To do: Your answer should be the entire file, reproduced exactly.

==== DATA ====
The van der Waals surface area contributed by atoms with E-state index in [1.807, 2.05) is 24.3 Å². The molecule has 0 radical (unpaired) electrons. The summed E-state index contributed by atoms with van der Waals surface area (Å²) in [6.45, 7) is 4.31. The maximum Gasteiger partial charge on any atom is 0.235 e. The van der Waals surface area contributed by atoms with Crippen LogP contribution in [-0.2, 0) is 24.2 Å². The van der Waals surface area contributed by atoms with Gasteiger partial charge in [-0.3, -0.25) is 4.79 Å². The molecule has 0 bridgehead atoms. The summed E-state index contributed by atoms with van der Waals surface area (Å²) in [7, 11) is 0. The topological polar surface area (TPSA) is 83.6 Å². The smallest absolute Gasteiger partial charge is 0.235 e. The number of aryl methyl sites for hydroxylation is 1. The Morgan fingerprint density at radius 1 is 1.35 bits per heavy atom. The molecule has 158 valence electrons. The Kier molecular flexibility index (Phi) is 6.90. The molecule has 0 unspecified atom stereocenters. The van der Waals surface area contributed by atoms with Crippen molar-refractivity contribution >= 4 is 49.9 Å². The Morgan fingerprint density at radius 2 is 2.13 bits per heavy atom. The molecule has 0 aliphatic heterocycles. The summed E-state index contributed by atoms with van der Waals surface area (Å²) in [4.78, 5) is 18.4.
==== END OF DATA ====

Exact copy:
The van der Waals surface area contributed by atoms with E-state index in [1.807, 2.05) is 24.3 Å². The molecule has 0 radical (unpaired) electrons. The summed E-state index contributed by atoms with van der Waals surface area (Å²) in [6.45, 7) is 4.31. The maximum Gasteiger partial charge on any atom is 0.235 e. The van der Waals surface area contributed by atoms with Crippen LogP contribution in [-0.2, 0) is 24.2 Å². The van der Waals surface area contributed by atoms with Gasteiger partial charge in [-0.3, -0.25) is 4.79 Å². The molecule has 0 bridgehead atoms. The summed E-state index contributed by atoms with van der Waals surface area (Å²) in [7, 11) is 0. The topological polar surface area (TPSA) is 83.6 Å². The smallest absolute Gasteiger partial charge is 0.235 e. The number of aryl methyl sites for hydroxylation is 1. The Morgan fingerprint density at radius 1 is 1.35 bits per heavy atom. The molecule has 158 valence electrons. The Kier molecular flexibility index (Phi) is 6.90. The molecule has 0 unspecified atom stereocenters. The van der Waals surface area contributed by atoms with Crippen molar-refractivity contribution >= 4 is 49.9 Å². The Morgan fingerprint density at radius 2 is 2.13 bits per heavy atom. The molecule has 0 aliphatic heterocycles. The summed E-state index contributed by atoms with van der Waals surface area (Å²) in [4.78, 5) is 18.4.